This week marked halfway through my attempt to adopt Rich Habits and make my millions. While I had made great leaps in some areas, I was under the strain of trying to do the reverse of 17 new habits, hit daily do-to lists, reach monthly goals, think about the long term, self-improve every day, and so on and so forth. It simply did not feel possible. Lots of things had slipped. I had been turning to comfort food and I felt too tired to do much exercise. As a result, I felt like this:
Days 14 and 15 were on a weekend where I didn’t have much planned, so I went back to review what I had written down on Day 1. Whilst the career and blog stuff were coming along, I hadn’t made much progress on running, mostly because there wasn’t enough room in my life to fit that much in. Two runs per week was better than nothing, but that amount of training won’t exactly make Jo Pavey watch her back.
So despite feeling like Eric Cartman after a World of Warcraft binge, I dragged myself out for a 30 minute run. When I say ‘dragged’ – I mean it. I had to bribe myself with thoughts of roast chicken afterwards. To start off with, it wasn’t great – I was watching every minute. At about 18 minutes I had to stop because something was in my way, and I let myself entertain the thought that it was probably good enough for me to stop there. Thankfully, my inner ‘JK Simmons in Whiplash’ came out and did this:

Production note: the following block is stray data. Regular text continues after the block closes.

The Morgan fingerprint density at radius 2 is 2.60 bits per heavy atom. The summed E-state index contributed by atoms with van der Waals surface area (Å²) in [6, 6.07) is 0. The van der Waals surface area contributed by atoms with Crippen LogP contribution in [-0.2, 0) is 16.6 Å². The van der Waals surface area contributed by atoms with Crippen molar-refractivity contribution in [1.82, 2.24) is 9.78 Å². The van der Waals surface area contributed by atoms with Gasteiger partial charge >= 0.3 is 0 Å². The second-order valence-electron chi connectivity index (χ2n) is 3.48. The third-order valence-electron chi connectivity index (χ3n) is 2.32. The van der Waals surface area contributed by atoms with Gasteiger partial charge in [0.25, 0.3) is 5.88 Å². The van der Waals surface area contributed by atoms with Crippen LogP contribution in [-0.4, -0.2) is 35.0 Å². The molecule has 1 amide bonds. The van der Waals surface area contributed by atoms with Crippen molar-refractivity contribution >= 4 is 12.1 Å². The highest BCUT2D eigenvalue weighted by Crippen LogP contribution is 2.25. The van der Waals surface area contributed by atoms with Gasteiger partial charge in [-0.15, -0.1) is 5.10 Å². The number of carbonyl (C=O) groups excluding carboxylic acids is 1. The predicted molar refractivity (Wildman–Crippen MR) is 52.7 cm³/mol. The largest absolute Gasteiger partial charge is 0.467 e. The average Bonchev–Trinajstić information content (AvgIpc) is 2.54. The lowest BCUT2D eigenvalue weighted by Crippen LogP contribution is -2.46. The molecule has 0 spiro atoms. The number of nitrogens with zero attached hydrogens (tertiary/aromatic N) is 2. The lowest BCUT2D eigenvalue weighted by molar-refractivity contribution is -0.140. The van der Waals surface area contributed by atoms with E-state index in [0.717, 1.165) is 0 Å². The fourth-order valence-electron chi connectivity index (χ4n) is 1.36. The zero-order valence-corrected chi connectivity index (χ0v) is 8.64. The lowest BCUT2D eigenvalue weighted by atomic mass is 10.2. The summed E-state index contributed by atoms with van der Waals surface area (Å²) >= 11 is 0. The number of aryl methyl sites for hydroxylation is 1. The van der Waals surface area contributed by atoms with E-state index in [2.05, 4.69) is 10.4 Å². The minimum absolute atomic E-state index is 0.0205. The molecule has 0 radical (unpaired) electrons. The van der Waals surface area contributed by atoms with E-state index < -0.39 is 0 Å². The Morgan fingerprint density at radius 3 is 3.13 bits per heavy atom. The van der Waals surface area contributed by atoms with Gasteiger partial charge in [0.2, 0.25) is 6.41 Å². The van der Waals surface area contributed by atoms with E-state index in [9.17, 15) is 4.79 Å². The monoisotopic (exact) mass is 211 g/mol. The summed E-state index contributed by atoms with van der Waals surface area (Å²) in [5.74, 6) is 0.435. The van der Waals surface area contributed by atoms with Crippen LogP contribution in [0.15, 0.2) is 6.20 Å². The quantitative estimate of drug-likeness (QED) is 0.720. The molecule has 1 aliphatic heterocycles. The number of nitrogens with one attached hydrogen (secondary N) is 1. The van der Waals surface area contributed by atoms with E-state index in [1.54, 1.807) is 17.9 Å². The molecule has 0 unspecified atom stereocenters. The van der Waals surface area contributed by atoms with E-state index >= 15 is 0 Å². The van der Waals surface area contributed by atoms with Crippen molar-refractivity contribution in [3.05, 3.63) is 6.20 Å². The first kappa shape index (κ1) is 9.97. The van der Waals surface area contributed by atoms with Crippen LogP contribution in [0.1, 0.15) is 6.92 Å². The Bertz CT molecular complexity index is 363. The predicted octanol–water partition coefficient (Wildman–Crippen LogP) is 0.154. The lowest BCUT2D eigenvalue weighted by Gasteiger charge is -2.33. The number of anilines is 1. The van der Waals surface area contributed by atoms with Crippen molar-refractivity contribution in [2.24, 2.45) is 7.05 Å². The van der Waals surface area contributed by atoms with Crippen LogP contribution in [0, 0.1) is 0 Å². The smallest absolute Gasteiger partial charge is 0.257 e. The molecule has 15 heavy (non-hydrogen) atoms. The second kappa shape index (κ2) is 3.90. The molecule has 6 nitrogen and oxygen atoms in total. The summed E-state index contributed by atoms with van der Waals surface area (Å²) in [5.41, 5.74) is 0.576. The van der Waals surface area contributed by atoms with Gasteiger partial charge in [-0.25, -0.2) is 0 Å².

So I made myself run up an extra hill and came back home after 31:25. One of the truisms about running is that you never regret going out for a run, only not going for a run. I felt much better afterwards and excited to go out running again, where only a few hours before I’d been left wondering whether I had fallen out of love with running.
Although I am loathe to say I have learned anything from a book so heavy on cheesy allegory, I have to admit that at the half-way point, I did feel glad to be doing this. Reversing all of my bad habits in one go was probably never going to work, but there is one habit worth keeping: regularly reviewing your goals and the progress you’ve made towards them. I hadn’t realised before that I was making the error of setting goals and then letting them fade from view.